Webfont hosting on MS Azure?

I deal with a client’s request for a webfont licence. It is an institute of an university. They stated that they use a Microsoft cloud server (Azure) for the hosting of their websites.
In my licence terms it reads “[allowed is:] to link the webfonts to websites which are owned and controlled by licencee”, and also: “licence does not permit storage of the webfonts in places or under conditions where unauthorized persons or third parties may gain access to the fonts, without being licencees“.
They ask me if the storage on their MS-Azure server would be conforming with those terms and I think, that such a storage (not in-house server, but still, an ‘owned’ cloude space) would comply with the terms. However, I wonder if in such a case there may be any pitfalls or if, in the long term, certain precautions need to be effected in order to prevent unauthorized access to the fonts.
Has anyone experience with such a matter?

Comments

  • James PuckettJames Puckett Posts: 1,882
    It doesn’t matter what platform the server is on. Anyone who can access the web site can access the fonts no matter where they’re stored. That’s what wget is for.
  • wget
    was is that?

  • James PuckettJames Puckett Posts: 1,882
    wget
    was is that?

    wget is tool for downloading web sites. It can download files by type, so someone who wants the fonts can run “wget -r -A .woff http://site.with.fonts/url/” and download all the web fonts from a site. 
  • wget is tool for downloading web sites. It can download files by type, so someone who wants the fonts can run “wget -r -A .woff http://site.with.fonts/url/” and download all the web fonts from a site. 

    Oh my god.
    Does that mean, anybody who views a website with a special embedded webfont (for which the creator of that site has payed for a licence) can rip off those special fonts and get away with it?
  • KP MawhoodKP Mawhood Posts: 291
    Does that mean, anybody who views a website with a special embedded webfont (for which the creator of that site has payed for a licence) can rip off those special fonts and get away with it?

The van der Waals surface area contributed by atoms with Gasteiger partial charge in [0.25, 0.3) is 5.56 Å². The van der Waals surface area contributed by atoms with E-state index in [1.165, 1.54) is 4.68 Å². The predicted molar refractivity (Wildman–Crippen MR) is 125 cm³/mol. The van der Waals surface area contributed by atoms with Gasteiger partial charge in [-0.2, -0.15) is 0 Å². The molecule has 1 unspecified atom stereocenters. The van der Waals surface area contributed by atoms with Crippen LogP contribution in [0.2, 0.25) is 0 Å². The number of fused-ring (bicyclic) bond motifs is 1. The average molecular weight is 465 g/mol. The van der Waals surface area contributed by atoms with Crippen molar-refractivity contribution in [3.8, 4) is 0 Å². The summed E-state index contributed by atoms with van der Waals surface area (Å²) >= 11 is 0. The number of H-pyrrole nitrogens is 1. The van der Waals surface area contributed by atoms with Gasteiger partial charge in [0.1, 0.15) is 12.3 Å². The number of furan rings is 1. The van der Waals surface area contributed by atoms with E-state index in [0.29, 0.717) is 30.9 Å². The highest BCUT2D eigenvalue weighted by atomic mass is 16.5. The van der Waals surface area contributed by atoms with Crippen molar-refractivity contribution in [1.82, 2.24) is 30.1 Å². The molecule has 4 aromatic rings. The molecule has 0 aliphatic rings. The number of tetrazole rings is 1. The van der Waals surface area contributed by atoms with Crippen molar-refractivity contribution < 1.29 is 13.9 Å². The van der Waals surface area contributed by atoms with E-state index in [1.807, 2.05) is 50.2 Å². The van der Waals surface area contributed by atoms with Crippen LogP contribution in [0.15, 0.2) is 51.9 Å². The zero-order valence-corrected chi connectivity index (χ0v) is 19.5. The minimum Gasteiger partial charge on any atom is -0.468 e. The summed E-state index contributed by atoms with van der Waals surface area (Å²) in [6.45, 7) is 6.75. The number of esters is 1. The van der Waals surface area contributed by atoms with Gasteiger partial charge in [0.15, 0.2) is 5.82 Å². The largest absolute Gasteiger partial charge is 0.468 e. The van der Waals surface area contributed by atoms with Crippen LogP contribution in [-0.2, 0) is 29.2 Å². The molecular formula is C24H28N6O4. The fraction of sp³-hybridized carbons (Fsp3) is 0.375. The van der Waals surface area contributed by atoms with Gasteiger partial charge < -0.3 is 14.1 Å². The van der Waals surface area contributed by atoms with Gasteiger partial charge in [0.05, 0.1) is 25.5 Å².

Yes, although a little technically advanced. It's easier to rip off desktop fonts. The latter happens all the time, accidentally. The former requires someone with an agenda.
  • Thomas PhinneyThomas Phinney Posts: 2,367
    Yes.

    There are other ways of embedding fonts. But basically none of them are secure.

    Lots of folks in the type business had concerns about web fonts and piracy. In the end, what has happened is, there is no serious copy protection for web fonts; they can be ripped off by pirates if they wish to go to the trouble to do so. They may need to translate from WOFF to other formats, but that’s not difficult.
    In my licence terms it reads “[allowed is:] to link the webfonts to websites which are owned and controlled by licencee”, and also: “licence does not permit storage of the webfonts in places or under conditions where unauthorized persons or third parties may gain access to the fonts, without being licencees“.
    They ask me if the storage on their MS-Azure server would be conforming with those terms and I think, that such a storage (not in-house server, but still, an ‘owned’ cloude space) would comply with the terms. However, I wonder if in such a case there may be any pitfalls or if, in the long term, certain precautions need to be effected in order to prevent unauthorized access to the fonts.
    Has anyone experience with such a matter?

    Those terms seem… essentially contradictory, to me. No idea how a court would make sense of it.
  • KP MawhoodKP Mawhood Posts: 291
    edited June 1
    Those terms seem… essentially contradictory, to me. No idea how a court would make sense of it.
    Although, someone has to "hack" the website – it's hardly authorised by the licensee. In the same way, fonts embedded in PDFs or apps can be hacked for unlicensed purposes.
  • Those terms seem… essentially contradictory, to me. …

    Interesting.
    Would you care to explain, what exactly seems contradictory?
  • Thomas PhinneyThomas Phinney Posts: 2,367
    You specifically allow the user to host the fonts for web use, which as far as I know, cannot be done without “storage of the webfonts in places or under conditions where unauthorized persons or third parties may gain access to the fonts, without being licencees”

    Unless of course it is not a public web site, and the license covers all people with access to the site. But I assume not.
  • Florian PircherFlorian Pircher Posts: 147
    I would add that very few people/organizations are hosting a website all on their own. It is too much of a hassle to self-host a website, and so most websites are either hosted by one of the big players like Microsoft (Azure) or Amazon (AWS) or by one of the myriads of small players. All of these hosting providers have access to everything that their clients upload.

    So, even if there were a way to protect font files served to the browser (like using Flash in the bad old days), the hosting provider still has access to all files, even the ones not served to browsers directly.